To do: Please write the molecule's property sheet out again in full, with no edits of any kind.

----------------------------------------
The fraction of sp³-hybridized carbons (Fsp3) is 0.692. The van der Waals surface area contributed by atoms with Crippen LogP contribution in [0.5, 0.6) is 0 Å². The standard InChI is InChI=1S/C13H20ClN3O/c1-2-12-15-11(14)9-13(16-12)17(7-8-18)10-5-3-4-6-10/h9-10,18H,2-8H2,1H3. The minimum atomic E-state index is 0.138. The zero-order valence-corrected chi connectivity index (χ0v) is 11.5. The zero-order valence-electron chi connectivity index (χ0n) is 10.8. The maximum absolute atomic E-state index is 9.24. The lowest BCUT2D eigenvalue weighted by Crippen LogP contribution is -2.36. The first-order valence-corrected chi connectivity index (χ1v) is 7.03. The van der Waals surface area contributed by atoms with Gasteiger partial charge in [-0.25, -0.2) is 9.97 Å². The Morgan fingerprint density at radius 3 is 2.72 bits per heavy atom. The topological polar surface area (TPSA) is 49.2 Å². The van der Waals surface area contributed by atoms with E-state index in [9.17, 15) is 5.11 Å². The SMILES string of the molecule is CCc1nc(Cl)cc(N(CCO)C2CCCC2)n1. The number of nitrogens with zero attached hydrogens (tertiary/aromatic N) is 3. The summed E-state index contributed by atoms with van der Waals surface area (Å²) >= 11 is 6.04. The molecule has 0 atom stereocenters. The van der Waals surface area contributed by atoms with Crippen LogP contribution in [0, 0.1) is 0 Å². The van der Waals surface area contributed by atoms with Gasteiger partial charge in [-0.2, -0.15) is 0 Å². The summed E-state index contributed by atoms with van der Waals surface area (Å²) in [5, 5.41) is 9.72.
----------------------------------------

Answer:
The fraction of sp³-hybridized carbons (Fsp3) is 0.692. The van der Waals surface area contributed by atoms with Crippen LogP contribution in [0.5, 0.6) is 0 Å². The standard InChI is InChI=1S/C13H20ClN3O/c1-2-12-15-11(14)9-13(16-12)17(7-8-18)10-5-3-4-6-10/h9-10,18H,2-8H2,1H3. The minimum atomic E-state index is 0.138. The zero-order valence-corrected chi connectivity index (χ0v) is 11.5. The zero-order valence-electron chi connectivity index (χ0n) is 10.8. The maximum absolute atomic E-state index is 9.24. The lowest BCUT2D eigenvalue weighted by Crippen LogP contribution is -2.36. The first-order valence-corrected chi connectivity index (χ1v) is 7.03. The van der Waals surface area contributed by atoms with Gasteiger partial charge in [-0.25, -0.2) is 9.97 Å². The Morgan fingerprint density at radius 3 is 2.72 bits per heavy atom. The topological polar surface area (TPSA) is 49.2 Å². The van der Waals surface area contributed by atoms with E-state index in [9.17, 15) is 5.11 Å². The SMILES string of the molecule is CCc1nc(Cl)cc(N(CCO)C2CCCC2)n1. The number of nitrogens with zero attached hydrogens (tertiary/aromatic N) is 3. The summed E-state index contributed by atoms with van der Waals surface area (Å²) >= 11 is 6.04. The molecule has 0 atom stereocenters. The van der Waals surface area contributed by atoms with Crippen LogP contribution in [0, 0.1) is 0 Å². The van der Waals surface area contributed by atoms with Gasteiger partial charge in [-0.2, -0.15) is 0 Å². The summed E-state index contributed by atoms with van der Waals surface area (Å²) in [5, 5.41) is 9.72.